Sympistis wilsoni Barnes & Benjamin, 1924
BC : Squamish-Lillooet Co.
Squamish, Diamond Head Trail, 5186 ft
August 29, 1953, W. R. M. Mason.
Specimen courtesy of LGCC
Photograph copyright: Merrill A. Peterson
Sympistis wilsoni is a small (FW length 11 mm) day-flying moth that flies in the mountains of southeastern British Columbia and northern Washington during the summer. It has mottled, grizzled gray to dark brown-gray forewings with white orbicular and reniform spots and a dark brown-gray hindwing with a white fringe. The forewing is variably dusted with light gray scales on a dark brown-gray ground. The color is nearly even across the wing. Black lines connect the reniform spot to the orbicular spot and postmedial line. The lines are black, with light whitish gray components of the antemedial and postmedial lines opposite the median area. The antemedial line is strongly zigzag, nearly perpendicular to the wing. The postmedial line is moderately scalloped, bluntly excurved around the reniform spot, and slightly concave toward the base below the spot. The subterminal line is whitish gray, uneven with the tips of several teeth reaching the outer margin in many specimens. It is preceded by black shade or series of spots, often largest and darkest on the costa. The terminal line is a series of dark spots between veins. The fringe is weakly to moderately checkered light and dark gray. The orbicular and reniform spots are small, outlined in thin black and filled with whitish gray peripherally and dark gray centrally. The orbicular spot is oval and the reniform spot is kidney shaped. The claviform spot is thin, evident mostly due to light filling. The hindwing ground color is smoky dark gray, usually with a few paler scales on the mid-wing and more solid dark gray margin. The hindwing fringe is white with a thin yellow and gray base. The head and thorax are hoary dark gray with weak transverse banding on the collar, covered with long hair-like scales. The eyes are reduced in size. The male antenna is filiform.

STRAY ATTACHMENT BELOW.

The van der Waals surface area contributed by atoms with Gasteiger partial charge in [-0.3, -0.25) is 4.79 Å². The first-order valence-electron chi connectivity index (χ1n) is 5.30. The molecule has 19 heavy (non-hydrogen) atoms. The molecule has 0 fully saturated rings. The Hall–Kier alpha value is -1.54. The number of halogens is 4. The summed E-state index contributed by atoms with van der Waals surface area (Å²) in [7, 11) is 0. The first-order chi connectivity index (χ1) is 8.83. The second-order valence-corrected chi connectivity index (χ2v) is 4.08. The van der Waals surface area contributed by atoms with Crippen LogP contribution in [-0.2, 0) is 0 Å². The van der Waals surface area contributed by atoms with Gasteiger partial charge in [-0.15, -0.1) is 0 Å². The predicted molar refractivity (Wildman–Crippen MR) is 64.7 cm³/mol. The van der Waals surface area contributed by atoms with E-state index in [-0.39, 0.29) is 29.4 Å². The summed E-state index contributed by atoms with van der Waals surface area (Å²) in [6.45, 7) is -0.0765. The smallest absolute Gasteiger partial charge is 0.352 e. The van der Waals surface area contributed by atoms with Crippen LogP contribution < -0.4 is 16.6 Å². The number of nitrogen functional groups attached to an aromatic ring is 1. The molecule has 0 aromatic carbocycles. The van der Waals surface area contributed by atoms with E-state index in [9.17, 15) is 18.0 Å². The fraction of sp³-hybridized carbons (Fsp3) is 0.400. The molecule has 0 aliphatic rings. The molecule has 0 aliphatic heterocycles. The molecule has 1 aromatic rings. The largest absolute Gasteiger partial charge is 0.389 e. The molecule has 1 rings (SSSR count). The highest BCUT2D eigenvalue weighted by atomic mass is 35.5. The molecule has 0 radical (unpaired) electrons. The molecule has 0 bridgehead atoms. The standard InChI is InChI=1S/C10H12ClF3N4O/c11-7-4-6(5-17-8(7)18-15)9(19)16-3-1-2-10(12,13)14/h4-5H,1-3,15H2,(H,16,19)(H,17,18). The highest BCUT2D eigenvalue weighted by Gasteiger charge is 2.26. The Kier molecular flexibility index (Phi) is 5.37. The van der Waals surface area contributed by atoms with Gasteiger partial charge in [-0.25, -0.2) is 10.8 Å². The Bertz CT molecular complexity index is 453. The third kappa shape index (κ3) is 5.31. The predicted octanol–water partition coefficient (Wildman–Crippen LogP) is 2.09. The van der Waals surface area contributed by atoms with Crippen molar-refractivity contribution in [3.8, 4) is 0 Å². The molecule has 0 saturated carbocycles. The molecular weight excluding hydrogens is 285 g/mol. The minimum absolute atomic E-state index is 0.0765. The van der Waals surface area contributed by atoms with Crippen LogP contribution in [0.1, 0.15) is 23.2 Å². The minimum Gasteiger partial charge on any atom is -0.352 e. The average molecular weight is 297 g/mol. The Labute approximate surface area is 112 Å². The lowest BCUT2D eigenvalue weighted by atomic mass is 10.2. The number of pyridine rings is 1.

This species resembles a very dark form of Sympistis heliophila, a subarctic species with a white and black hindwing. It is most likely to be confused with Sympistis nigrita in our area based on forewing pattern and size, but this species has a white and black hindwing, unlike the dark hindwing of S. wilsoni.
The type locality of Sympistis wilsoni Barnes and Benjamin is British Columbia, Mt. Cheam.
This species is found in subalpine parkland at high elevations in the mountains, predominantly in heather and crowberry heaths.
Sympistis wilsoni is restricted to the British Columbia Coast Range and the northern Cascade Mountains as for south as Okanogan County, Washington.
This species also occurs in the mountains of western Alberta.
No information is presently available regarding larval foodplants of this species.
Adults fly during the day and visit flowers. They are on the wing during July and August.